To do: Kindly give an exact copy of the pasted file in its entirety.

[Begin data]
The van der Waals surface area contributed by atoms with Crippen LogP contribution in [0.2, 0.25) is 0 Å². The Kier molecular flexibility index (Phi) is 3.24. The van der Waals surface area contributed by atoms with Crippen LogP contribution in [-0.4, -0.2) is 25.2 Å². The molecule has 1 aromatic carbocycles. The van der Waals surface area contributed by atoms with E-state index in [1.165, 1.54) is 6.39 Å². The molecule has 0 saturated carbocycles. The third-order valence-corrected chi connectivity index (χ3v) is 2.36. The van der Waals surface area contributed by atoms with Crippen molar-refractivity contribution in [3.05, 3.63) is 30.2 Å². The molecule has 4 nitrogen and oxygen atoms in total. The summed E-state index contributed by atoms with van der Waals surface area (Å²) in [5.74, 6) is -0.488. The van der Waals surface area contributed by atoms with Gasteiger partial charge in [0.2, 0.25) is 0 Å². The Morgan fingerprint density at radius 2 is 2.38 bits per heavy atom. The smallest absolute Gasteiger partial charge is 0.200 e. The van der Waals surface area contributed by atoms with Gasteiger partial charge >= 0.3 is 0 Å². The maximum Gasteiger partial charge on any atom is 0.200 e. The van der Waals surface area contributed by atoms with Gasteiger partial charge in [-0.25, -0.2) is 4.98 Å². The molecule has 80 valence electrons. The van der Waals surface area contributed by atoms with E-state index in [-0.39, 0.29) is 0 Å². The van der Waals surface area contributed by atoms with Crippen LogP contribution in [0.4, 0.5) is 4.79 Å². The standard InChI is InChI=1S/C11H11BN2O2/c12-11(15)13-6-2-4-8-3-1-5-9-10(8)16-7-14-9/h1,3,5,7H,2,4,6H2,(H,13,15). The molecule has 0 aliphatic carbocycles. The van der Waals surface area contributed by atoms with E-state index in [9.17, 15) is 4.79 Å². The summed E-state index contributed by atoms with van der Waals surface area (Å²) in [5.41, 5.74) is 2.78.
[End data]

The van der Waals surface area contributed by atoms with Crippen LogP contribution in [0.2, 0.25) is 0 Å². The Kier molecular flexibility index (Phi) is 3.24. The van der Waals surface area contributed by atoms with Crippen LogP contribution in [-0.4, -0.2) is 25.2 Å². The molecule has 1 aromatic carbocycles. The van der Waals surface area contributed by atoms with E-state index in [1.165, 1.54) is 6.39 Å². The molecule has 0 saturated carbocycles. The third-order valence-corrected chi connectivity index (χ3v) is 2.36. The van der Waals surface area contributed by atoms with Crippen molar-refractivity contribution in [3.05, 3.63) is 30.2 Å². The molecule has 4 nitrogen and oxygen atoms in total. The summed E-state index contributed by atoms with van der Waals surface area (Å²) in [5.74, 6) is -0.488. The van der Waals surface area contributed by atoms with Gasteiger partial charge in [0.2, 0.25) is 0 Å². The Morgan fingerprint density at radius 2 is 2.38 bits per heavy atom. The smallest absolute Gasteiger partial charge is 0.200 e. The van der Waals surface area contributed by atoms with Gasteiger partial charge >= 0.3 is 0 Å². The maximum Gasteiger partial charge on any atom is 0.200 e. The van der Waals surface area contributed by atoms with Gasteiger partial charge in [-0.25, -0.2) is 4.98 Å². The molecule has 80 valence electrons. The van der Waals surface area contributed by atoms with E-state index in [-0.39, 0.29) is 0 Å². The van der Waals surface area contributed by atoms with Crippen LogP contribution in [0.4, 0.5) is 4.79 Å². The standard InChI is InChI=1S/C11H11BN2O2/c12-11(15)13-6-2-4-8-3-1-5-9-10(8)16-7-14-9/h1,3,5,7H,2,4,6H2,(H,13,15). The molecule has 0 aliphatic carbocycles. The van der Waals surface area contributed by atoms with E-state index in [9.17, 15) is 4.79 Å². The summed E-state index contributed by atoms with van der Waals surface area (Å²) in [5.41, 5.74) is 2.78.